c. 2008 Religion News Service
NEW YORK _ Ilana Trachtman wasn’t looking for her next film project when she attended an unconventional Rosh Hashanah retreat four years ago; she barely expected to feel a spiritual connection with the “hippie-dippie” service celebrating the Jewish New Year.
When she heard the off-key voice of 12-year-old Lior Liebling joyously chanting behind her, however, she found both: a compelling documentary subject and a new way of praying.
Liebling, who was born with Down syndrome, and his family gave Trachtman complete access to record the devout Reconstructionist Jewish boy’s preparations for his bar mitzvah, the traditional coming-of-age ceremony.
Trachtman talked about the experience of making “Praying With Lior,” now showing at film festivals and independent movie theaters across the country.
Q: What do you hope people take away from this documentary?
A: There are 54 million people in this country with disabilities, but less than half the houses of worship are even handicapped accessible. And if you think about it, that’s the place people should feel most welcome _ their faith community. I really hope people look around and notice there aren’t people with disabilities in their faith communities, and think about what they’re missing out by not being able to pray with the Liors of the world.
Q: Lior’s family says he’s closer to God than most people, and some worshipers even call him the “little rebbe.” What do you think?
A: Lior is able to have a really uncomplicated relationship with prayer. He’s free from cynicism and inhibitions and worrying about the past or the future, so he’s able to be very present and take in beauty and joy and love and happiness on a real minute-by-minute level. It’s a kind of enlightenment that a lot of people aspire to.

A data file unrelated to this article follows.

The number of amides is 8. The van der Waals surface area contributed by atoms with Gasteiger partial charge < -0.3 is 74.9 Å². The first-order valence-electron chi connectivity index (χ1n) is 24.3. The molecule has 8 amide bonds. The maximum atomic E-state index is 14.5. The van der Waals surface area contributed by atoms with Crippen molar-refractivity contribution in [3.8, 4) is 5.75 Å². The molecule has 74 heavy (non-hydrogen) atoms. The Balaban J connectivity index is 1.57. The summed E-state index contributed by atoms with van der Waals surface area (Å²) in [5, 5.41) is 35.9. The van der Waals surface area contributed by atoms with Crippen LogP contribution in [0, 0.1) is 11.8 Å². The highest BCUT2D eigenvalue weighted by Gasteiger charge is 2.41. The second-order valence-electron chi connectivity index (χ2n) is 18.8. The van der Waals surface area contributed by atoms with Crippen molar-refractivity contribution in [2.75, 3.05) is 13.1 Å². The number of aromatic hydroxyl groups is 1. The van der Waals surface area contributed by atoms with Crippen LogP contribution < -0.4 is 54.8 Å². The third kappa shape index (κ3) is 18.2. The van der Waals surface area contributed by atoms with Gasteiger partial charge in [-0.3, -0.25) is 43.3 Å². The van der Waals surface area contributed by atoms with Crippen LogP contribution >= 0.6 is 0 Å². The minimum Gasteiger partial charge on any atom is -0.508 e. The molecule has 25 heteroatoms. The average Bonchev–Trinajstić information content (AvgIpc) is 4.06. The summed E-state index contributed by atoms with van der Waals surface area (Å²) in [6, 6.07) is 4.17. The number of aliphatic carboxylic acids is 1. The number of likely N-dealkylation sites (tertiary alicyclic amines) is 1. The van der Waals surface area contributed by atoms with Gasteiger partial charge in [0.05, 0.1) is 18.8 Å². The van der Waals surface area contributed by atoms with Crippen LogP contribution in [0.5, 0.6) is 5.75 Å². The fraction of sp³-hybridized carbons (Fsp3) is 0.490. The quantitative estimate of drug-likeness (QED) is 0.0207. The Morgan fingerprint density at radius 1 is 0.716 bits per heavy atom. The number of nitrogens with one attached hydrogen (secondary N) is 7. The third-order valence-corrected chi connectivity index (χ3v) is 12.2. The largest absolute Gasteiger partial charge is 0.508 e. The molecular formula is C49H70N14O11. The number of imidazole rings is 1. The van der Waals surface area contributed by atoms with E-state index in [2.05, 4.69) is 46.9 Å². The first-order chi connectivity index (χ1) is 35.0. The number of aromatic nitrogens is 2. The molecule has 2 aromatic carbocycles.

Q: What’s it like to watch Lior pray?
A: Well, it made me make a movie! I started making this film because I personally was really frustrated with prayer and just found it lifeless and irrelevant to me. Watching Lior was really inspiring and really moving and it’s infectious. … I understand now that there are a lot of different ways to pray, and the liturgy is not the end-all be-all.
Q: What was the most challenging part of making this film?
A: It’s a really complicated story. It’s about a family, it’s about the way disability affects a family, it’s about the way a community responds to a disability, it’s about the way a community prays, it’s about unconditional love. It was also really hard to capture the experience of spirituality on film. By definition, spirituality is a nonverbal experience, it’s something that happens really deep inside all of us. So, trying to capture Lior’s spirituality, it’s a very intangible quality.
Q: In the film, one of Lior’s religious classmates refers to Down syndrome as a test from God. How does Lior reconcile his disability and the loss of his mother to cancer with his own unwavering faith?
A: I don’t know that Lior has such a complicated theology. Lior’s grandparents were Holocaust survivors, so the unfairness of life is something that’s really a part of their family. They don’t relate losses to God’s will or an act of God.
Q: At one point, Lior’s father, Rabbi Mordechai Liebling, said he feared the bar mitzvah would ultimately be the highlight of his son’s life. Is that still a concern now?
A: It’s a highlight in his life, but not THE highlight by any means. Lior’s very well adjusted, he has great self-esteem. He’s in high school, he’s looking forward to his next Special Olympics competition. He’s not sitting around basking about the glory days of his bar mitzvah. There will be other milestones for him.
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A photo of Ilana Trachtman is available via https://religionnews.com.